Solway Plain - past and present by the Holme St Cuthbert History Group



During the Second World War, the Solway Plain played a part in the housing of young children and their mothers who were sent, from the dangers of the cities, to the safety of the countryside. During the first week of September, 1939 about 12,600 children, mostly from Newcastle-on-Tyne and the surrounding towns arrived in this area.

Evacuees arriving at Wigton station
The evacuees arrive at Wigton Station

5,000 were “billeted” with families in Carlisle; the Borders area, north of the city, took 4,200 and 3,400 were sent to Wigton and the towns and villages along the Solway coast.

The 'Carlisle Journal', in patriotic voice, spoke of them “fleeing their homes because of the threat of a Werewolf to blast their cities to the skies . . . they have been given sanctuary in the towns, dales and fells of Cumberland . . . the sheltering hills resound to the happy laughter of kiddies who, but a few days ago, were silenced in their play by the dread fear of what cruelties might be perpetrated upon them at the orders of a man whose wickedness has thrown Europe into the maelstrom of strife and misery.”

City evacuees at station City children awaiting evacuation
Evacuees prepare to leave their homes in the cities.

In Silloth, the children were taken to the British Legion room. 294 were allocated to their new homes on Friday and a further 79 on Saturday. Mr C.E. Ellison, in charge of the operation, said that more could have been accommodated.

At Allonby the church hall was used as a reception centre. 65 children and 10 adults arrived on the Friday, followed by a further batch of 15 children and 12 parents on Saturday. Mr T.F. Walker was in charge with R.B. Faulder and Messrs Metcalfe, Twentyman, Thompson and Stobbart acting as billeting officers.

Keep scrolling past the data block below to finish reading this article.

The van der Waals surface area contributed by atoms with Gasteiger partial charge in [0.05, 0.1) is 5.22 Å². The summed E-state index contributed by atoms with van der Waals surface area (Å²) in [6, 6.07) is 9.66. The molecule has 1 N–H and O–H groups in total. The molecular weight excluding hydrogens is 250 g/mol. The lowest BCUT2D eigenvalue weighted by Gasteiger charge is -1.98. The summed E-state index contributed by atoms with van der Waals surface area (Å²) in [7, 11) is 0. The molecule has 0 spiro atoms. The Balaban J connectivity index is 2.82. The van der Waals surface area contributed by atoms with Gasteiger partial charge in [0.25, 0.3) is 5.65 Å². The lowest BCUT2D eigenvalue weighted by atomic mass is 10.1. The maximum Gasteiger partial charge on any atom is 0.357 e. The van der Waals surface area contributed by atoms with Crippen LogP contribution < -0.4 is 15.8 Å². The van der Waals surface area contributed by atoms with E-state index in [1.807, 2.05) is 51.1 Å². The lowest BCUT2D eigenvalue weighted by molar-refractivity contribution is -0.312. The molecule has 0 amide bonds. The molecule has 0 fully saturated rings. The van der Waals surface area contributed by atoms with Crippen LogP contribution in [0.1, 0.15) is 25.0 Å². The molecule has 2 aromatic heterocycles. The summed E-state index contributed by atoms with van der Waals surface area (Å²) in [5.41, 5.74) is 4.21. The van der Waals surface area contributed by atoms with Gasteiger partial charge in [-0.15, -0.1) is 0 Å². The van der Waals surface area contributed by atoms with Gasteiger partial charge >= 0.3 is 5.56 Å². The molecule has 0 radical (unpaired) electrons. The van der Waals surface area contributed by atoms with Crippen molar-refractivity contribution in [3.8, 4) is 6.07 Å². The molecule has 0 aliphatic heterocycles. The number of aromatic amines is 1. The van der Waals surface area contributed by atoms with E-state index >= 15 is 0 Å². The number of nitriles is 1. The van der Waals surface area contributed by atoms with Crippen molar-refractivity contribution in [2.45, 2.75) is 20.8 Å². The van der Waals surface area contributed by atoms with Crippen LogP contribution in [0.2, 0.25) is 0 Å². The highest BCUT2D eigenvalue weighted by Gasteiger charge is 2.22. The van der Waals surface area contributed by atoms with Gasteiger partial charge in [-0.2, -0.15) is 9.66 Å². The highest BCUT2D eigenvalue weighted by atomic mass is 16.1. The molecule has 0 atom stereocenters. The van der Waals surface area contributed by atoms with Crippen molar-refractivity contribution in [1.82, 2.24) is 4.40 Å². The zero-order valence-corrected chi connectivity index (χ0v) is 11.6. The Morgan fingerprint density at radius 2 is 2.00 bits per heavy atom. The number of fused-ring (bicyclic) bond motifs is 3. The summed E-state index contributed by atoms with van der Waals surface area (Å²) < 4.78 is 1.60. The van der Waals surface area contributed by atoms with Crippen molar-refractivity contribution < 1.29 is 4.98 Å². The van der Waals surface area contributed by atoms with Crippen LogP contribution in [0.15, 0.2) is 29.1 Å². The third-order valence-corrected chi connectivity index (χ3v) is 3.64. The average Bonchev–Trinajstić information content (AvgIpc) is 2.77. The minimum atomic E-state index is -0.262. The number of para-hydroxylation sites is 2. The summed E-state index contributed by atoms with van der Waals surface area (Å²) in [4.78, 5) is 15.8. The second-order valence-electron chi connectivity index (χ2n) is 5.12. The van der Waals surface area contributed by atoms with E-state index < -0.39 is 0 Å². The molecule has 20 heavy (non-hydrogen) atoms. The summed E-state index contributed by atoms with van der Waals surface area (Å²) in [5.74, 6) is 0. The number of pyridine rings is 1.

The area in between, Holme St Cuthbert’s parish, received 43 children with two teachers and five helpers on Friday, plus four adults and seven children on Saturday. They arrived by bus from Aspatria station and were allocated to farms and cottages in Mawbray, Beckfoot, Newtown, Edderside, Salta, Tarns and Pelutho. They were given tea at the school and then transported to their new homes by cars, provided by “practically all the farmers in the parish”, according to the 'Carlisle Journal'. Some disappointment was expressed by Mr W.R. Fawcett, the official in charge, as the full complement of children promised had not arrived.

Press cutting of families arriving in Carlisle
A Cutting from the Carlisle Journal, September 1939

Evacuees continued to arrive in smaller numbers over the next few months. By November, the 'Journal' was reporting that a further 364 children and adults would arrive over the coming week despite the fact that an estimated 5,000 from the original contingent had already returned home. This included about half of those allocated to the Wigton and Coastal areas, while only 20 or 25 per cent of those billeted in Carlisle had left. The reporter commented that “Evidently Carlisle, which has retained twice as many of its evacuees as the country, appeals to them more than green fields, fresh air – and loneliness.”

Click here to read the stories of some local evacuees
 
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The Evacuees